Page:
Florida Police Chiefs Launch Campaign to Take on “Rape Culture”
The Tampa Bay Area Chiefs of Police Association decided it was time to confront the pervasive problem of sexual assault, focusing on both police training and public awareness.
Police in Florida have had enough of sexual assaults.
The Tampa Bay Area Chiefs of Police Association launched a two-pronged campaign called Consent Florida earlier this month to tackle the problem. One aspect focuses on training officers to better investigate sexual crimes; the other is a public education initiative addressing what group spokesman Tony Panaccio called a “rape culture.”
“The chiefs were getting together for their campaign this year and they wanted to do some community outreach. Let’s just tell them the truth, that we’re here to help,” recalled Panaccio. “It started to come into, how are we helping? There was a gradual realization, as an association of police chiefs, that they can start to change culture individually.”
Florida, of course, is home to several major colleges, and sexual assault on campus has become a high-profile issue in recent years. The state is also a spring break hub, and though no one is measuring how many college kids make the trek each year, about 26.3 million tourists visited the state in the winter months in 2013, according to data reported by USA Today.
Studies show that about one in six women in the Sunshine State have been raped, according to a fact sheet [PDF] from the Florida Council Against Sexual Violence. That’s about 17 percent or more than 1.2 million as of 2010.
“A lot of folks have been asking us the questions like, ‘why now?’ and it’s actually a difficult question to answer,” Panaccio said. “The yin and yang in public policy is if you want to address a problem, politically, first you have to admit it exists, and it exists on your watch. “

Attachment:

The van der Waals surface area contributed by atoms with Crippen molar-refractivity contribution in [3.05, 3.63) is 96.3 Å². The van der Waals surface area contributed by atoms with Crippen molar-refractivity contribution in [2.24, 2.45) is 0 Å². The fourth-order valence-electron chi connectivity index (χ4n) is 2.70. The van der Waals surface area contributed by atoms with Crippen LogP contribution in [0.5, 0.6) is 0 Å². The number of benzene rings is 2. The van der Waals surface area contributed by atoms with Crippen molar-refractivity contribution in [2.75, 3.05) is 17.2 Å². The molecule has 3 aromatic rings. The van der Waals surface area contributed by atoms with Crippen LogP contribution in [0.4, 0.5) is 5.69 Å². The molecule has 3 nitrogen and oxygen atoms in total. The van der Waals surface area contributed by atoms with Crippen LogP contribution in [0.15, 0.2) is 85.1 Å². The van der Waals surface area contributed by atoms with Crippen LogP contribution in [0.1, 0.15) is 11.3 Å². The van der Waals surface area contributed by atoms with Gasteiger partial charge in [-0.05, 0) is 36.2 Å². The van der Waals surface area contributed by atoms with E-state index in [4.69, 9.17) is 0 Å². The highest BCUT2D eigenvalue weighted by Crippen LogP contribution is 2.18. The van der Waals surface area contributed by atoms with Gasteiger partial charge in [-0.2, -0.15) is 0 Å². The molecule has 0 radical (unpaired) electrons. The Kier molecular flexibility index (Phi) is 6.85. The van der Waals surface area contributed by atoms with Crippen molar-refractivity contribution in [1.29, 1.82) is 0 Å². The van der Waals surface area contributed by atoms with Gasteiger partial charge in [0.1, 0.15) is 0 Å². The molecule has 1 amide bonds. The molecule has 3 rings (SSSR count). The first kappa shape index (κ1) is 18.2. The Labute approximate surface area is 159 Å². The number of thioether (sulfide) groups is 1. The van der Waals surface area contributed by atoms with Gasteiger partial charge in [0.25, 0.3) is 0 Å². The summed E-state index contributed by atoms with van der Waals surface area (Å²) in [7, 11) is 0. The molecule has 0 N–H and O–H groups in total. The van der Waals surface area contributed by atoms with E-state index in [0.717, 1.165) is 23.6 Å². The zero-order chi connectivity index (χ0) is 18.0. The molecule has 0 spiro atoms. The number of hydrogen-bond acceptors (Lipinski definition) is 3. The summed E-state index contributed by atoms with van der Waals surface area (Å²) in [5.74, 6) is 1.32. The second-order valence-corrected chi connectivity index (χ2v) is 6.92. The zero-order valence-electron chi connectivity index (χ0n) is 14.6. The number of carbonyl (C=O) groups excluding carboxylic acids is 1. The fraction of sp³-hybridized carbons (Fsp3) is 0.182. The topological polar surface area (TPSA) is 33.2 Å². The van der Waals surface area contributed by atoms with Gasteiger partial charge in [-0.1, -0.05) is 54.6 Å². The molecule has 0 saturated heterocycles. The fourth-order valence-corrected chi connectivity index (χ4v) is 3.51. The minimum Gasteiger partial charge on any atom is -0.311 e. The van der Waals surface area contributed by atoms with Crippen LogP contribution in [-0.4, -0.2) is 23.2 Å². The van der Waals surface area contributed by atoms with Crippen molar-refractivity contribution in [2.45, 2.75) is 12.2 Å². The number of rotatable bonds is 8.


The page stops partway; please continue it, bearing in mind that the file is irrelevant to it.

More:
The public outreach aspect of the program will focus on educating young people from middle school to Florida’s largest state-run colleges. The idea is to arm school resource officers—those stationed in schools in several states across the country—with information about sexual assault prevention.
While they won’t necessarily teach classes—think the D.A.R.E. programs of the 1990s—Panaccio said they will use their individual connection with students to discuss these problems. “These resource officers are leaders,” Panaccio said. “We want them to engage these kids in that discussion. To be able to answer questions.”
As an association, the group is well-situated to confront the problem, he noted. While individual police chiefs are usually appointed to their posts and may be subject to political or public pressures, an association can speak independently for its members with a united voice.
“What is one of the primary benefits of association: You can say more and do more because you’re less concerned with politics and policy than you are with the dialogue and the discussion,” Panaccio said. “If you talk to rape victim advocates, they’ll tell you the one thing lacking is a dialogue and discussion in this country.”